Naga leaders agree for 'mutually acceptable' settlement with Centre

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New Delhi, Jan 24 (ANI): Leaders of the National Socialist Council of Nagalim (Isak-Muivah) Isak Swu and Thuingaleng Muivah have agreed to work out a 'mutually acceptable' settlement with the Central Government to resolve their differences.

Coming as a landmark breakthrough in the ongoing peace talks, the NSCN-IM leadership also accepted the Indian passports for the first time from the Central Government.

Addressing a massive gathering of Naga activists, students and leaders here, Isak Swu publicly appreciated the central government's efforts to formulate a just settlement of the simmering issue.

"We acknowledge the positive attitude and the effort of the Indian government for creating such a conducive atmosphere. On our part, true to our commitment given to the Indian leaders, we are prepared to work out what is an honourable and mutually acceptable to both sides for a just and lasting solution," said Swu.

Swu also urged the Naga people to unite and rise above the shackles of social divides to promote progress and peace in Nagaland.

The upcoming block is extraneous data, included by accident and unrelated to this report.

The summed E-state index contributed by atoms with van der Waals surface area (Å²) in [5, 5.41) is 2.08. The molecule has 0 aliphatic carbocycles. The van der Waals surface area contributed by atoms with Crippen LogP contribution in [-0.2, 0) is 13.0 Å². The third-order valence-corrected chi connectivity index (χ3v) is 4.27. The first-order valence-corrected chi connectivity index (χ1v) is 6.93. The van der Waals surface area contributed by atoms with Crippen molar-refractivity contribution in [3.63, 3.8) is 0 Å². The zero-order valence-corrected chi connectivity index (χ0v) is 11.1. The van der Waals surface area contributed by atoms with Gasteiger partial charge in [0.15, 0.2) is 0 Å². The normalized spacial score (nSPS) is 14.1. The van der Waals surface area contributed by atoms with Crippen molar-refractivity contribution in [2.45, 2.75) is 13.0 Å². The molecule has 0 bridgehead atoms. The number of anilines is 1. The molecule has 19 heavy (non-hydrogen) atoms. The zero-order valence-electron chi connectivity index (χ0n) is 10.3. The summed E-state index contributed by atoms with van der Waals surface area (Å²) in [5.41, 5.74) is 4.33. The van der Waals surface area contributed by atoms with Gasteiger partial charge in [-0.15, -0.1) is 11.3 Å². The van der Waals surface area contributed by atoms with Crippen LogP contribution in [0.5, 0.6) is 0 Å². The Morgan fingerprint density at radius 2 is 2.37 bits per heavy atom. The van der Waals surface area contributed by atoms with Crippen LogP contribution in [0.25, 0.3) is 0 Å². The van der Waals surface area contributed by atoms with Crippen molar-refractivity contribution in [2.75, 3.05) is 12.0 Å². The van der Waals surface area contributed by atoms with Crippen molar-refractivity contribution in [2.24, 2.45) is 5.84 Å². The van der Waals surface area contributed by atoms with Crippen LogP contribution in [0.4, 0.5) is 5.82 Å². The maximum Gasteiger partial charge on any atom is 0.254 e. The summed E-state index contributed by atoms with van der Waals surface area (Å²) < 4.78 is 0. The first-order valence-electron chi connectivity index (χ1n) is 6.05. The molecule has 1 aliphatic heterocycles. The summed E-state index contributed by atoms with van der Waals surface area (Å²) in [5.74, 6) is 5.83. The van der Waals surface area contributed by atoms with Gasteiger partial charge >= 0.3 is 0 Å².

"The forces to destroy and divide the Nagas will always be there. But if the people understand the issue and love their land, we can always prevail upon these destructive forces. It is my firm conviction that despite our differences and past mistakes, we should be truthful to God and sincere in our approach for a genuine reconciliation," said Swu.

Asserting that both Naga leaders and the Central Government were genuinely interested in restoring normalcy in ties, Muivah, general secretary of NSCN-IM, said that progress had indeed been made.

"Now, I believe that progress has been made. Because the government of India has understood us. So, something positive can be expected, there is no doubt about it. I think every sensible person will agree with me. We have made our position very clear to the government of India," said Muivah.

The NSCN-IM has been demanding the creation of a separate state called 'Greater Nagaland,' comprising Naga-dominated areas of northeastern states.

However, the Indian government had always rejected this demand, saying that other ethnic groups living in the adjacent provinces are not ready to part any with territory. (ANI)

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